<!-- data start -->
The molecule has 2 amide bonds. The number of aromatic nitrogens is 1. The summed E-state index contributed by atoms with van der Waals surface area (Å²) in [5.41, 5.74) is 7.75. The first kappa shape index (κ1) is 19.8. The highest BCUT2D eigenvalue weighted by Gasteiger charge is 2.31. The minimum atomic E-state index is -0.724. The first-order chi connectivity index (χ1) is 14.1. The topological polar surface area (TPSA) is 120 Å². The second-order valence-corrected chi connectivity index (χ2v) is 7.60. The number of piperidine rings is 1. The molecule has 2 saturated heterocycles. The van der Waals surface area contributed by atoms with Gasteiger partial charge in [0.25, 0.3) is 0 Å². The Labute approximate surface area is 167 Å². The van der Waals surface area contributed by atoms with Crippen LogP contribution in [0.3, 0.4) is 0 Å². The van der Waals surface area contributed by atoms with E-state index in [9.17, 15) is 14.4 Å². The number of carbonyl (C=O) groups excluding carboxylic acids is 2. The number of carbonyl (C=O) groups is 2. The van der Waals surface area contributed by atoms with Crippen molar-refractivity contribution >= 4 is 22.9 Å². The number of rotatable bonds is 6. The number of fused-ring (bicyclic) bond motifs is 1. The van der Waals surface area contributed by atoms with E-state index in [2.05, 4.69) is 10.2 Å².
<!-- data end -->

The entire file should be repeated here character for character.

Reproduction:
The molecule has 2 amide bonds. The number of aromatic nitrogens is 1. The summed E-state index contributed by atoms with van der Waals surface area (Å²) in [5.41, 5.74) is 7.75. The first kappa shape index (κ1) is 19.8. The highest BCUT2D eigenvalue weighted by Gasteiger charge is 2.31. The minimum atomic E-state index is -0.724. The first-order chi connectivity index (χ1) is 14.1. The topological polar surface area (TPSA) is 120 Å². The second-order valence-corrected chi connectivity index (χ2v) is 7.60. The number of piperidine rings is 1. The molecule has 2 saturated heterocycles. The van der Waals surface area contributed by atoms with Gasteiger partial charge in [0.25, 0.3) is 0 Å². The Labute approximate surface area is 167 Å². The van der Waals surface area contributed by atoms with Crippen LogP contribution in [0.3, 0.4) is 0 Å². The van der Waals surface area contributed by atoms with E-state index in [9.17, 15) is 14.4 Å². The number of carbonyl (C=O) groups excluding carboxylic acids is 2. The number of carbonyl (C=O) groups is 2. The van der Waals surface area contributed by atoms with Crippen molar-refractivity contribution >= 4 is 22.9 Å². The number of rotatable bonds is 6. The number of fused-ring (bicyclic) bond motifs is 1. The van der Waals surface area contributed by atoms with E-state index in [2.05, 4.69) is 10.2 Å².